On June 11, when a local police sergeant responded to an emergency call at a Georgia home, he found an unconscious 24-year-old woman suffering a seizure. She had overdosed on opioids, a powerful class of drugs that includes prescription painkillers like Oxycontin and illegal substances like heroin.
Holly Springs Police Department Sergeant Nathan Ernst was the first officer to arrive on scene, beating the EMTs. In front of two helpless family members, he administered a medication called naloxone into the woman’s nostril.
Naloxone is sprayed into the nose or injected into the body to counteract the effects of an opioid overdose.
During such an overdose, too many opioids attach to the brain’s opioid receptors, slowing and eventually stopping breathing. Naloxone knocks the opioids away from the receptors long enough to restore normal breathing and reverse the effects of an overdose.
When Ernst administered naloxone to the 24-year-old overdose victim on June 11, it was the first time he had used it. But he saw almost immediately that the antidote had worked.
“Within a minute she stopped seizing and started becoming more stable,” Ernst told Business Insider.
Ernst watched her wake up, and then EMTs took over. The victim was coherent in the ambulance and was in stable condition that day at the hospital.
Whereas a couple weeks ago Ernst would have only been able to perform CPR and wait for paramedics, naloxone allowed him to rapidly revive the victim himself.
Amid a rising availability of cheaper heroin, the number of people with heroin dependence or abuse more than doubled from 2002 to 2012, according to a Substance Abuse and Mental Health Services Administration report. Naloxone is increasingly used to reverse heroin and opioid overdoses because it can be easily administered by civilians or police officers. It’s also non-addictive, and it won’t affect a person’s body if opioids aren’t in their system.
Naloxone also has a high success rate. In 2010, the police department in Quincy, Massachusetts, became the first in the country requiring officers to carry naloxone. As of this February, the police department has administered naloxone 221 times and reversed 211 overdoses, a 95% success rate, according to New York’s attorney general.
The Holly Springs Police Department, with a jurisdiction encompassing just over five square miles and 10,000 residents, is the first law enforcement agency in Georgia to equip its officers with naloxone. That’s not because Holly Springs has a greater need than the rest of Georgia, “but wherever there are drugs there is always going to be the possibility of someone overdosing, and if we can help that person from overdosing then that’s what it’s all about,” Sherron Conrad, the department’s public information officer, told Business Insider.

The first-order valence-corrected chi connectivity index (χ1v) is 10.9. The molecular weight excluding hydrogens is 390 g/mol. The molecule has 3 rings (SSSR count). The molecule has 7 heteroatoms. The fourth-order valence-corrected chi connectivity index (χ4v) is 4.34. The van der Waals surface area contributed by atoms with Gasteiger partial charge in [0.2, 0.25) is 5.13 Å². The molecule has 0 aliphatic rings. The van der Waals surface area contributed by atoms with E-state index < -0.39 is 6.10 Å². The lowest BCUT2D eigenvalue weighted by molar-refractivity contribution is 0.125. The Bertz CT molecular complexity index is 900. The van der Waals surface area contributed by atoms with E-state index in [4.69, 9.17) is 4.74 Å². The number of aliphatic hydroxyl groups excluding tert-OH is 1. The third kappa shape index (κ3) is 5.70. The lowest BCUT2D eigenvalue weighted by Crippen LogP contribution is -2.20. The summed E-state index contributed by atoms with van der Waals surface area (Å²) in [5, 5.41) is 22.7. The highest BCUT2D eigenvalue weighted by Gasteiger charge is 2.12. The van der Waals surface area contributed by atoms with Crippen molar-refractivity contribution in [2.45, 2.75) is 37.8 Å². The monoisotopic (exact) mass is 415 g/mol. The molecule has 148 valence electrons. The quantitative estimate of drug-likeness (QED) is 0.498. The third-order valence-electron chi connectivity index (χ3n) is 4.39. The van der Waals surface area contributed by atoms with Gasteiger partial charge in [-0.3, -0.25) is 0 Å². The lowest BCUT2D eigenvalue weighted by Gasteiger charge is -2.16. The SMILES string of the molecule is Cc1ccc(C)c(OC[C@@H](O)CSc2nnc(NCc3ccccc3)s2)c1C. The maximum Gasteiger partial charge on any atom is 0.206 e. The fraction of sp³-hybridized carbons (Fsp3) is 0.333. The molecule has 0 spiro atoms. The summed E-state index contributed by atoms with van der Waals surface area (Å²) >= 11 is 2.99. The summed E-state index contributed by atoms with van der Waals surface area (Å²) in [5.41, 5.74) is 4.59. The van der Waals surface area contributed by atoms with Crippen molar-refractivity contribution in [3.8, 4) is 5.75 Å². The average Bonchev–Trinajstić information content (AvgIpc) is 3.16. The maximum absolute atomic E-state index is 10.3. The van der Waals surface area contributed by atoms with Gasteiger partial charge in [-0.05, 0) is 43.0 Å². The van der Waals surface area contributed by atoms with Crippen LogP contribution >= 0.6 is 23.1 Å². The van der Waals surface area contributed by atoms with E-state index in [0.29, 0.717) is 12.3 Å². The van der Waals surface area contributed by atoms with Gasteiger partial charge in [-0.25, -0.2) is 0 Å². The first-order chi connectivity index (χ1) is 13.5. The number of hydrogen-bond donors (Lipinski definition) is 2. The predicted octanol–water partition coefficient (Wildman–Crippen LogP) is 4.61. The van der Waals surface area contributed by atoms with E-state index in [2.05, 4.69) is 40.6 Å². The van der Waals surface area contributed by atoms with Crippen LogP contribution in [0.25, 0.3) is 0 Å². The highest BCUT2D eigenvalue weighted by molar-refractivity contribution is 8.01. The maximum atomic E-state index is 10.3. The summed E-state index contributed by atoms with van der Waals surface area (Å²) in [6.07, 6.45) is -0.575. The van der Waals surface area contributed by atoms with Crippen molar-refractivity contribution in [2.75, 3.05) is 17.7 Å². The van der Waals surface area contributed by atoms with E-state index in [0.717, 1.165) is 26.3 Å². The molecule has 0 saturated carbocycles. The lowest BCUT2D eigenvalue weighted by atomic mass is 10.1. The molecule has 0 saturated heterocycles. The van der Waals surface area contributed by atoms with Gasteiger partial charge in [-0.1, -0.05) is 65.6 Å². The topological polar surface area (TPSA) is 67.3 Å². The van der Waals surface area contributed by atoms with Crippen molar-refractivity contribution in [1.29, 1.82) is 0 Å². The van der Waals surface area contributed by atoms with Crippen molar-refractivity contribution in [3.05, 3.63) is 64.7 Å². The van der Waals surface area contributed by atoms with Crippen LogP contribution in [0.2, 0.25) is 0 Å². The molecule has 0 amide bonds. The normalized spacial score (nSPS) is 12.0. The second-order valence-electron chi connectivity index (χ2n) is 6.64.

Ernst and his fellow officers were given a four-hour training course to administer the overdose antidote just six days before he saved the 24-year-old victim’s life, making him the first police officer in the state to do so.
“I thought that it was fortunate that we were able to have that stuff on board, that we could go ahead and administer it right away and have good results with it,” Ernst said.
Each officer carries the naloxone (brand name: Narcan) in a $US25 kit inside their vehicle, according to Conrad. Each kit contains a naloxone vial, a syringe for injection, and a nasal applicator for spraying the naloxone into a nostril, an alternative to the syringe. Although each kit can only be used to save one life, they include enough naloxone for police officers to spray a second dose in the victim’s other nostril if there is a concern that the first dose wasn’t effective.
The push for equipping Holly Springs police officers with naloxone was spearheaded by a former lieutenant whose daughter died from a methamphetamine overdose in 2013, according to WGCL-TV Atlanta. The department hopes more lives can be saved thanks to a new law Georgia enacted in April that protects people seeking medical assistance for drug overdoses from certain arrests, charges, or prosecutions.
Naloxone is “simple to administer,” Ernst said. He hopes other law enforcement agencies in the state begin using it. “I just really feel that it benefits everybody and every agency should be able to carry this type of tool with them to help save lives.”
Georgia is now one of only 18 states where the officers of at least one law enforcement agency carry naloxone.
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